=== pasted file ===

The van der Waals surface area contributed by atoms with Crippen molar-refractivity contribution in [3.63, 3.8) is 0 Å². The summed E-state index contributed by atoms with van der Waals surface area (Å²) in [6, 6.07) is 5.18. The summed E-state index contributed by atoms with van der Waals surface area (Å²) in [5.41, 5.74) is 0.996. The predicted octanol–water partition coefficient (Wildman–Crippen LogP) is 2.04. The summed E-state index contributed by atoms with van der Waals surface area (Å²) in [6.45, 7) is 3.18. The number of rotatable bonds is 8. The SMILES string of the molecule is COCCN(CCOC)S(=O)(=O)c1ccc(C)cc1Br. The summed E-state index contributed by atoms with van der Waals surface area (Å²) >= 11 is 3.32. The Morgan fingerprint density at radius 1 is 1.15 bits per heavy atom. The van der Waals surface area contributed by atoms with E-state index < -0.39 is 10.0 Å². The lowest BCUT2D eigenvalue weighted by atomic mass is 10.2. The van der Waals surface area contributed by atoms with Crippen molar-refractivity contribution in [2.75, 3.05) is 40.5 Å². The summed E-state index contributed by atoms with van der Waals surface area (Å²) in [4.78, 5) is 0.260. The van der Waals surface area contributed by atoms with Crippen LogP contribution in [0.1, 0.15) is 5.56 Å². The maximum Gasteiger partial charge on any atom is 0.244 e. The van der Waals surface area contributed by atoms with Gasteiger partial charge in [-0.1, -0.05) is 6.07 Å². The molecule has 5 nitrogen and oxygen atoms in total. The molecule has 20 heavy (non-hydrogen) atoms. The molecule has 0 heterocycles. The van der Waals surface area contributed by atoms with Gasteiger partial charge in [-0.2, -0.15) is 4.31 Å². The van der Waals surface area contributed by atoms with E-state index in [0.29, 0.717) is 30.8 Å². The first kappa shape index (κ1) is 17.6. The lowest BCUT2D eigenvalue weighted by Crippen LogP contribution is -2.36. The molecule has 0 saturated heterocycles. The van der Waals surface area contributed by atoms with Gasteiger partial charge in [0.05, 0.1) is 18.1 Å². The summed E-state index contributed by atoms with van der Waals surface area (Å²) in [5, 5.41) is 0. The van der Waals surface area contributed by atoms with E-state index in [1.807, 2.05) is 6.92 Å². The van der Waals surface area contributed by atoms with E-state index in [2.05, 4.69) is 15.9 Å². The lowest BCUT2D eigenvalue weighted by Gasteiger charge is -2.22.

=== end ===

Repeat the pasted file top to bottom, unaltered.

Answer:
The van der Waals surface area contributed by atoms with Crippen molar-refractivity contribution in [3.63, 3.8) is 0 Å². The summed E-state index contributed by atoms with van der Waals surface area (Å²) in [6, 6.07) is 5.18. The summed E-state index contributed by atoms with van der Waals surface area (Å²) in [5.41, 5.74) is 0.996. The predicted octanol–water partition coefficient (Wildman–Crippen LogP) is 2.04. The summed E-state index contributed by atoms with van der Waals surface area (Å²) in [6.45, 7) is 3.18. The number of rotatable bonds is 8. The SMILES string of the molecule is COCCN(CCOC)S(=O)(=O)c1ccc(C)cc1Br. The summed E-state index contributed by atoms with van der Waals surface area (Å²) >= 11 is 3.32. The Morgan fingerprint density at radius 1 is 1.15 bits per heavy atom. The van der Waals surface area contributed by atoms with E-state index < -0.39 is 10.0 Å². The lowest BCUT2D eigenvalue weighted by atomic mass is 10.2. The van der Waals surface area contributed by atoms with Crippen molar-refractivity contribution in [2.75, 3.05) is 40.5 Å². The summed E-state index contributed by atoms with van der Waals surface area (Å²) in [4.78, 5) is 0.260. The van der Waals surface area contributed by atoms with Crippen LogP contribution in [0.1, 0.15) is 5.56 Å². The maximum Gasteiger partial charge on any atom is 0.244 e. The van der Waals surface area contributed by atoms with Gasteiger partial charge in [-0.1, -0.05) is 6.07 Å². The molecule has 5 nitrogen and oxygen atoms in total. The molecule has 20 heavy (non-hydrogen) atoms. The molecule has 0 heterocycles. The van der Waals surface area contributed by atoms with Gasteiger partial charge in [-0.2, -0.15) is 4.31 Å². The van der Waals surface area contributed by atoms with E-state index in [0.29, 0.717) is 30.8 Å². The first kappa shape index (κ1) is 17.6. The lowest BCUT2D eigenvalue weighted by Crippen LogP contribution is -2.36. The molecule has 0 saturated heterocycles. The van der Waals surface area contributed by atoms with Gasteiger partial charge in [0.05, 0.1) is 18.1 Å². The summed E-state index contributed by atoms with van der Waals surface area (Å²) in [5, 5.41) is 0. The van der Waals surface area contributed by atoms with E-state index in [1.807, 2.05) is 6.92 Å². The van der Waals surface area contributed by atoms with E-state index in [2.05, 4.69) is 15.9 Å². The lowest BCUT2D eigenvalue weighted by Gasteiger charge is -2.22.